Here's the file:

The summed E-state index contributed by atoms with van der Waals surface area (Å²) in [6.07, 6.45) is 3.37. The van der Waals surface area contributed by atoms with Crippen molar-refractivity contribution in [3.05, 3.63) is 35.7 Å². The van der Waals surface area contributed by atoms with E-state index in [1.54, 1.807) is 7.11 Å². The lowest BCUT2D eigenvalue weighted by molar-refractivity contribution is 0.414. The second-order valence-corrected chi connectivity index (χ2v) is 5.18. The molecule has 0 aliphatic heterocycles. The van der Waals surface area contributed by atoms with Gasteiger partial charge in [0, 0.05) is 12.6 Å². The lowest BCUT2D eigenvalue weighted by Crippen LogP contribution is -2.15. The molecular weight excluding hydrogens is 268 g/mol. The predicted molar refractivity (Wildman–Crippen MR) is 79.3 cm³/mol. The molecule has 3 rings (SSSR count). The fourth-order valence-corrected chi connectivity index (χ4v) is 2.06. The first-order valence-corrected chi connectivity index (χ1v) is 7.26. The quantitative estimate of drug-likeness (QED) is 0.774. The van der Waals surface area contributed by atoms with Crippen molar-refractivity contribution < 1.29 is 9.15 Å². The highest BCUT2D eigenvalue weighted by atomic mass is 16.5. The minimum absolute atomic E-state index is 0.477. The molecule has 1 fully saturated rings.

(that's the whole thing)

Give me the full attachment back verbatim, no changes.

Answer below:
The summed E-state index contributed by atoms with van der Waals surface area (Å²) in [6.07, 6.45) is 3.37. The van der Waals surface area contributed by atoms with Crippen molar-refractivity contribution in [3.05, 3.63) is 35.7 Å². The van der Waals surface area contributed by atoms with E-state index in [1.54, 1.807) is 7.11 Å². The lowest BCUT2D eigenvalue weighted by molar-refractivity contribution is 0.414. The second-order valence-corrected chi connectivity index (χ2v) is 5.18. The molecule has 0 aliphatic heterocycles. The van der Waals surface area contributed by atoms with Gasteiger partial charge in [0, 0.05) is 12.6 Å². The lowest BCUT2D eigenvalue weighted by Crippen LogP contribution is -2.15. The molecular weight excluding hydrogens is 268 g/mol. The predicted molar refractivity (Wildman–Crippen MR) is 79.3 cm³/mol. The molecule has 3 rings (SSSR count). The fourth-order valence-corrected chi connectivity index (χ4v) is 2.06. The first-order valence-corrected chi connectivity index (χ1v) is 7.26. The quantitative estimate of drug-likeness (QED) is 0.774. The van der Waals surface area contributed by atoms with Crippen molar-refractivity contribution < 1.29 is 9.15 Å². The highest BCUT2D eigenvalue weighted by atomic mass is 16.5. The minimum absolute atomic E-state index is 0.477. The molecule has 1 fully saturated rings.